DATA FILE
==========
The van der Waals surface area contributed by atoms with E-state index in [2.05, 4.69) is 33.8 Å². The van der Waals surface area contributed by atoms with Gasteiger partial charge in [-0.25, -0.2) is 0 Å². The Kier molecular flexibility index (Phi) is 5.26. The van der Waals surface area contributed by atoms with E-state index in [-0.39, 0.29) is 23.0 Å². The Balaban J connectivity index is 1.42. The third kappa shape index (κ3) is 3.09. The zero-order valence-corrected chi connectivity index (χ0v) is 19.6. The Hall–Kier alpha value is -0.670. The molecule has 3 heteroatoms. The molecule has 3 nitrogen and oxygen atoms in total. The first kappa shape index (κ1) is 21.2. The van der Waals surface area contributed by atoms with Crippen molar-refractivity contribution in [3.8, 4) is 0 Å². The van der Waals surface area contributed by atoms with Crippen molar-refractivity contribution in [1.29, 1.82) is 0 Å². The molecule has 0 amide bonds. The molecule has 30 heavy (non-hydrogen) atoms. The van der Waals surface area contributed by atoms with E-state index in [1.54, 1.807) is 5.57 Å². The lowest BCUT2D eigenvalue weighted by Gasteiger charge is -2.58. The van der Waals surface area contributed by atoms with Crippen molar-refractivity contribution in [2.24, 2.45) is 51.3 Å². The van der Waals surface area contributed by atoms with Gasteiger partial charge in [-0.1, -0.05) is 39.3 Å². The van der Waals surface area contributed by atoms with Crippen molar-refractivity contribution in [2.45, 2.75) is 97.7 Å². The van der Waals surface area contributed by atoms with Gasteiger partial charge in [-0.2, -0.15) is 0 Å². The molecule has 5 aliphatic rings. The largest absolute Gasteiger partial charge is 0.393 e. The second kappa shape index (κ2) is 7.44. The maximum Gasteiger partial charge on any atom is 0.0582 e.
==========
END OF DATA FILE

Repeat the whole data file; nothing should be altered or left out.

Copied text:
The van der Waals surface area contributed by atoms with E-state index in [2.05, 4.69) is 33.8 Å². The van der Waals surface area contributed by atoms with Gasteiger partial charge in [-0.25, -0.2) is 0 Å². The Kier molecular flexibility index (Phi) is 5.26. The van der Waals surface area contributed by atoms with E-state index in [-0.39, 0.29) is 23.0 Å². The Balaban J connectivity index is 1.42. The third kappa shape index (κ3) is 3.09. The zero-order valence-corrected chi connectivity index (χ0v) is 19.6. The Hall–Kier alpha value is -0.670. The molecule has 3 heteroatoms. The molecule has 3 nitrogen and oxygen atoms in total. The first kappa shape index (κ1) is 21.2. The van der Waals surface area contributed by atoms with Crippen molar-refractivity contribution in [3.8, 4) is 0 Å². The van der Waals surface area contributed by atoms with Crippen molar-refractivity contribution in [1.29, 1.82) is 0 Å². The molecule has 0 amide bonds. The molecule has 30 heavy (non-hydrogen) atoms. The van der Waals surface area contributed by atoms with E-state index in [1.54, 1.807) is 5.57 Å². The lowest BCUT2D eigenvalue weighted by Gasteiger charge is -2.58. The van der Waals surface area contributed by atoms with Crippen molar-refractivity contribution in [2.24, 2.45) is 51.3 Å². The van der Waals surface area contributed by atoms with Gasteiger partial charge in [-0.1, -0.05) is 39.3 Å². The van der Waals surface area contributed by atoms with Crippen molar-refractivity contribution in [2.45, 2.75) is 97.7 Å². The van der Waals surface area contributed by atoms with Gasteiger partial charge in [-0.2, -0.15) is 0 Å². The molecule has 5 aliphatic rings. The largest absolute Gasteiger partial charge is 0.393 e. The second kappa shape index (κ2) is 7.44. The maximum Gasteiger partial charge on any atom is 0.0582 e.